Royal Oak's elected officials want pornography-blocking filters added to library computers after the arrest of a homeless man on charges of viewing child pornography at the public library.The Detroit Free Press article provides an interesting snapshot of the debate on web-filtering and varying approaches to access as the situation evolves in Michigan. Although many of the librarians interviewed in this article seem opposed or cautious and yet accepting of filtering, there does not seem to be a clear alternative on offer for resolving this issue.
City commissioners stopped short of ordering the library to install filters, but they voted March 3 to have the city library board tackle a question faced by nearly every library: Should First Amendment rights to uncensored information trump a need to block obscenity from public computers?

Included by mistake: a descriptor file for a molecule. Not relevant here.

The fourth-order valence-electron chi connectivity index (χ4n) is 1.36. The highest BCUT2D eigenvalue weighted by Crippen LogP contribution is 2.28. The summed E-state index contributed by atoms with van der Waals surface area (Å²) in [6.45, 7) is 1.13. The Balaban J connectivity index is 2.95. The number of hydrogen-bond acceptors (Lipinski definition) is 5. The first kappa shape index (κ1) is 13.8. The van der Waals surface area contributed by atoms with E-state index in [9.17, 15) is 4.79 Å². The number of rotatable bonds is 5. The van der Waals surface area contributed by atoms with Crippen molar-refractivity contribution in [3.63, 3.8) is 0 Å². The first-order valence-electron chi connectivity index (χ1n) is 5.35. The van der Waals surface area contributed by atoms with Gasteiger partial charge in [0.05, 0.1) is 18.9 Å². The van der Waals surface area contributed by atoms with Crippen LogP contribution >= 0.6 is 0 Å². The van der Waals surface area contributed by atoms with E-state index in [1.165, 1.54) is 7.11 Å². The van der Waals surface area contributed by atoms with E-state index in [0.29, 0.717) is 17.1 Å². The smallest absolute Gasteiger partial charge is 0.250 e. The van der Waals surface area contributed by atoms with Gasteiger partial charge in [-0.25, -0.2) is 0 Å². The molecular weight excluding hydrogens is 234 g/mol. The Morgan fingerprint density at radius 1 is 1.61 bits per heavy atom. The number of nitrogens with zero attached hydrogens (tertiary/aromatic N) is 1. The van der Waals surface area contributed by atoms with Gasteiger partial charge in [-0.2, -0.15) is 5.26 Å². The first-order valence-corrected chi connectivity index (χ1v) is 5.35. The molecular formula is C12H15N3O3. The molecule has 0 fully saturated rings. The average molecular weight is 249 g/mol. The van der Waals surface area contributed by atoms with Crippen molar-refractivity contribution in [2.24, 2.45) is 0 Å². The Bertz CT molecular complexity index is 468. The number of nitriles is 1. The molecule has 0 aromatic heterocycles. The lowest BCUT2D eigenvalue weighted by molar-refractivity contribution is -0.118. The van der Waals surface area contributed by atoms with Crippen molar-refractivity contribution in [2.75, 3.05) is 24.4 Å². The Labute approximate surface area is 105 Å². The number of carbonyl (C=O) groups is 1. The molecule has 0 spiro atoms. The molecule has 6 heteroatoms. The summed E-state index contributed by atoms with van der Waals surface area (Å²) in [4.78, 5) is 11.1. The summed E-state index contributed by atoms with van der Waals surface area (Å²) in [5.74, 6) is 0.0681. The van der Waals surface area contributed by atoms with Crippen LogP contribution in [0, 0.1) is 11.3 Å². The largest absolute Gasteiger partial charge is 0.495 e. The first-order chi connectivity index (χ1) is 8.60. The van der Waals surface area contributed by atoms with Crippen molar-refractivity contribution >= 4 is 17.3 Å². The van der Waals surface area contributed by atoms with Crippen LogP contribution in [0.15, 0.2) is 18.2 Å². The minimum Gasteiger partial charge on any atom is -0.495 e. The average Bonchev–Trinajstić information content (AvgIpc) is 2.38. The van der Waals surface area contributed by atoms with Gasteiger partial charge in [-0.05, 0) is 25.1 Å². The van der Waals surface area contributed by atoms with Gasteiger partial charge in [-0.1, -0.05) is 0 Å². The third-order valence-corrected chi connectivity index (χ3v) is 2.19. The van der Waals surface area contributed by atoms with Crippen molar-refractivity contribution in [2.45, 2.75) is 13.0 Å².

Meanwhile, the staff of Gwinnett County Libraries will now be able to use software to capture the browsing histories of patrons after a change to the library system's Internet safety policy:
"The responses include counseling users on appropriate Internet usage for less serious situations, ordering users to stop viewing obscene materials, or calling police and capturing the computer's browsing history as possible evidence in the case of child pornography."
This policy also raises the age at which patrons can use unfiltered computers to 18.
These changes were effected after a woman complained that another patron was viewing pornographic materials and staff informed her that they were unable to respond.